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What Happens When A Class D Tower Is Closed?


This jet crew forgot to make position reports on the CTAF frequency with a closed tower, leading to an airborne conflict. Here's what you should know about flying into a Class D airport when the tower is closed...

The Basics Of Class D Airspace

Class D airports use an Air Traffic Control Tower to coordinate airport operations. However, unlike Class B and C airports, they don't require a mandatory approach and departure control (though many do have approach/departure). But don't underestimate how busy Class D airports can get. Some of the busiest general aviation airports in the world, like Van Nuys and Denver Centennial, are Class D.

You can find almost any kind of traffic inside Class D airspace. Weekend fliers, airlines, corporate traffic, and cargo operators share the airspace at many Class D airports. In many large cities, private jet traffic avoids larger Class B airports and instead utilizes more conveniently located Class D airports.

So, what happens when you fly into a Class D airport with a closed control tower?


Tower Closed: Class D To Class E/G

According to 3-2-5 of the FAA's AIM, "Class D surface areas may be designated as full-time (24 hour tower operations) or part-time." You can find these part-time hours listed in the Chart Supplement. When a Class D surface area is part-time, the airspace may either revert to a Class E surface area of Class G airspace.

When the surface area becomes Class G, it's only up to the floor of overlying controlled airspace. Usually, that's a Class E transition area beginning at 700' AGL. The airport listing in the Chart Supplement will state the part time surface area status as "other times CLASS E" or "other times CLASS G." Applicable weather minimums change with each of these classifications.

In this example, the Kalamazoo Airport is Class D from 1100Z to 0400Z, and Class G at all other times. The double-crossed line next to the time means that the facility observes daylight savings time.


Your Communication Requirements

If the tower is closed, you don't need to establish two-way radio communication to enter the airspace. When the tower is temporarily closed (or operated on a part-time basis), use the CTAF to self-announce your position or intentions, just like you do at Class E and G airports. Keep in mind, if the tower is due to open shortly, you should have their frequency tuned in advance to speak with the controller. Click here to learn all the radio calls you should make when flying into a non-towered airport.

Things like pilot-controlled airport lighting, position reports, and IFR flight plan cancellations are all up to you if the tower isn't operating.


Report: Airborne Conflict: NORDO Jet Traffic

The following NASA ASRS was published, detailing an event where a Bombardier Global Express landed without making any radio calls over the CTAF frequency. The instructor flying a Piper Archer II was landing on Runway 17 at the Majors Airport in Greenville, Texas (KGVT).

Late in the evening when the Class D tower was closed, the CTAF frequency was in use over 118.65. The jet crew likely forgot to make radio calls while making their landing at the airport. Here's how it affected a GA pilot flying into KGVT...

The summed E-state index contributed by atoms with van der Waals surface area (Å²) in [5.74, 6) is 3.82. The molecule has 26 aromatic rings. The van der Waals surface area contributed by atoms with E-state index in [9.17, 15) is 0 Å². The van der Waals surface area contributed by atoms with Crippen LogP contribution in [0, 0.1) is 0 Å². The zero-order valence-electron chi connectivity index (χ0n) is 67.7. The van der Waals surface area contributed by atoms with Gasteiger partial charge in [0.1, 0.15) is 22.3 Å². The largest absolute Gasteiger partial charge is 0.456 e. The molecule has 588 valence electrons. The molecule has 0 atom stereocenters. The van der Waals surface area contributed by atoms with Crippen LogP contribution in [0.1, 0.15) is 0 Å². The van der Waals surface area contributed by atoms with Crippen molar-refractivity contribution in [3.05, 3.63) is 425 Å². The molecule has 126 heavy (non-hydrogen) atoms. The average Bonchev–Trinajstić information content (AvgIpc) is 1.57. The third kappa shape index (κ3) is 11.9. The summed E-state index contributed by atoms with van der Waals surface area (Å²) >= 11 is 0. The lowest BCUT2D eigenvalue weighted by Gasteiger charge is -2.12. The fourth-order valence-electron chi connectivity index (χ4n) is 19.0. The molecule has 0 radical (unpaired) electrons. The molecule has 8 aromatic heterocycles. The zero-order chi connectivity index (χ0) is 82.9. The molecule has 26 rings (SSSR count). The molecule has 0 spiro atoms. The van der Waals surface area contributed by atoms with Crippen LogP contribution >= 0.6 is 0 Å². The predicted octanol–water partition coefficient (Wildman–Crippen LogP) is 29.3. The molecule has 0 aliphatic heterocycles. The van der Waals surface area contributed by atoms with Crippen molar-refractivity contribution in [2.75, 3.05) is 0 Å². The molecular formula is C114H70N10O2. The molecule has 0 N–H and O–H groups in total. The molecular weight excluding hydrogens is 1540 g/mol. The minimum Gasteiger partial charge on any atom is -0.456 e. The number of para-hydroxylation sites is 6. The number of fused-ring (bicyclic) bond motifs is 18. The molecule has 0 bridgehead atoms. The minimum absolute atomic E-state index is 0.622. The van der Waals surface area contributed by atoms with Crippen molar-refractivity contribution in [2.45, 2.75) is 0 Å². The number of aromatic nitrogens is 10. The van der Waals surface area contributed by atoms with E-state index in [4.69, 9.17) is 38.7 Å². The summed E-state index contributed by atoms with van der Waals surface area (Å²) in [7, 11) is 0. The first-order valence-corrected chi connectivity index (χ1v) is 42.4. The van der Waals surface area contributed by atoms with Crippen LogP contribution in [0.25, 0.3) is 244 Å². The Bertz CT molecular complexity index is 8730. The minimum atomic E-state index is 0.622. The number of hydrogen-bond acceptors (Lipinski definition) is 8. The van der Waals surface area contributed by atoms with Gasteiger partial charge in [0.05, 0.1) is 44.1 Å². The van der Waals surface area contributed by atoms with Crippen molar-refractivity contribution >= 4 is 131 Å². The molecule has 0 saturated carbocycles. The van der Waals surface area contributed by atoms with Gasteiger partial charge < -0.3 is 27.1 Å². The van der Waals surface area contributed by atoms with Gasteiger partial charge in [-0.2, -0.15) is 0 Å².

While in the traffic pattern for Runway 17 at Majors Field, I was giving a currency check to a pilot. We had turned left base and was on final approach to runway 17 approximately 1,000 ft. from approach end of Runway 17 GVT at an altitude of 300 ft. AGL. I was looking at the touchdown point and not looking down the runway. Another aircraft, on the ground preparing to takeoff on runway 17 announced on the CTAF " Aircraft on final for 17 you'd better go around, there is a jet landing on 35". I looked down the runway and sure enough a twin-engine aircraft (later to be identified as a Bombardier Global Express, model BD-700), was about to touchdown on Runway 35. Upon realizing the hazard I immediately executed a go-around on runway 17, started a climb and side-stepped to the west of the runway.

The Majors tower was closed and we were using CTAF (118.65 MHz) to make traffic calls (i.e. downwind, base, final). The wind was light & variable, no ceiling, visibility greater than 10 miles. The Global Express aircraft did not use the published CTAF for GVT because neither the pilot with me nor the aircraft awaiting takeoff on Runway 17 heard any calls from the Global Express.

While not a life-threatening situation, it was very unprofessional of the pilot of the Global Express to not know what frequency to use to make radio calls when the tower was not in operation. Had he made the proper radio calls I could have easily maneuvered to accommodate the Global Express to land on Runway 35 without having to execute a missed approach to avoid a collision on the runway.

Has This Happened To You?

When was the last time you flew a Class D airport when the tower was closed? Tell us about your experiences in the comments below.

Want to learn more about radio procedures and airspace rules? Sign up for our National Airspace System online course and become an airspace pro today.

Swayne Martin

Swayne Martin

Swayne is an editor at Boldmethod, certified flight instructor, and a First Officer on the Boeing 757/767 for a Major US Carrier. He graduated as an aviation major from the University of North Dakota in 2018, holds a PIC Type Rating for Cessna Citation Jets (CE-525), is a former pilot for Mokulele Airlines, and flew Embraer 145s at the beginning of his airline career. Swayne is an author of articles, quizzes and lists on Boldmethod every week. You can reach Swayne at, and follow his flying adventures on his YouTube Channel.

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